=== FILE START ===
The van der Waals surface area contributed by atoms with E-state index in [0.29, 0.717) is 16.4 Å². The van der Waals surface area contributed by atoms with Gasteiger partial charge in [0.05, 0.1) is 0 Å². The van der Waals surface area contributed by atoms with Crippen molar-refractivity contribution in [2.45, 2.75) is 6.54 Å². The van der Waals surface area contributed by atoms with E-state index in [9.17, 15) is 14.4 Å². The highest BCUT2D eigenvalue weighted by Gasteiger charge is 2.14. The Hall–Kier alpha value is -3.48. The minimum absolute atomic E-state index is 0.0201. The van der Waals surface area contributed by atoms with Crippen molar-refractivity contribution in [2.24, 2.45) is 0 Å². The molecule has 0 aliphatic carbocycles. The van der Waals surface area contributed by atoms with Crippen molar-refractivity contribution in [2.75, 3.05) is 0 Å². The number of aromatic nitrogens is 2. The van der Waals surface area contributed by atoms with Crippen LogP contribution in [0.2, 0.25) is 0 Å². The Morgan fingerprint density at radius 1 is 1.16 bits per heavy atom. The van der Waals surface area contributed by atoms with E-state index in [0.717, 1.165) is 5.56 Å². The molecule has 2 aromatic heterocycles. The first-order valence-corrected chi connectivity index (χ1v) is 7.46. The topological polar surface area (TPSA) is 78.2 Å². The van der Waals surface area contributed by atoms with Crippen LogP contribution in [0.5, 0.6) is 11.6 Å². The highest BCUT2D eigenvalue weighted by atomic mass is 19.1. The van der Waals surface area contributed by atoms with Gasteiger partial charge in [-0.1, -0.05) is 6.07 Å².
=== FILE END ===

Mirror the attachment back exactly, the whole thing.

The van der Waals surface area contributed by atoms with E-state index in [0.29, 0.717) is 16.4 Å². The van der Waals surface area contributed by atoms with Gasteiger partial charge in [0.05, 0.1) is 0 Å². The van der Waals surface area contributed by atoms with Crippen molar-refractivity contribution in [2.45, 2.75) is 6.54 Å². The van der Waals surface area contributed by atoms with E-state index in [9.17, 15) is 14.4 Å². The highest BCUT2D eigenvalue weighted by Gasteiger charge is 2.14. The Hall–Kier alpha value is -3.48. The minimum absolute atomic E-state index is 0.0201. The van der Waals surface area contributed by atoms with Crippen molar-refractivity contribution in [2.24, 2.45) is 0 Å². The molecule has 0 aliphatic carbocycles. The van der Waals surface area contributed by atoms with Crippen molar-refractivity contribution in [2.75, 3.05) is 0 Å². The number of aromatic nitrogens is 2. The van der Waals surface area contributed by atoms with Crippen LogP contribution in [0.2, 0.25) is 0 Å². The Morgan fingerprint density at radius 1 is 1.16 bits per heavy atom. The van der Waals surface area contributed by atoms with E-state index in [0.717, 1.165) is 5.56 Å². The molecule has 2 aromatic heterocycles. The first-order valence-corrected chi connectivity index (χ1v) is 7.46. The topological polar surface area (TPSA) is 78.2 Å². The van der Waals surface area contributed by atoms with Crippen LogP contribution in [0.5, 0.6) is 11.6 Å². The highest BCUT2D eigenvalue weighted by atomic mass is 19.1. The van der Waals surface area contributed by atoms with Gasteiger partial charge in [-0.1, -0.05) is 6.07 Å².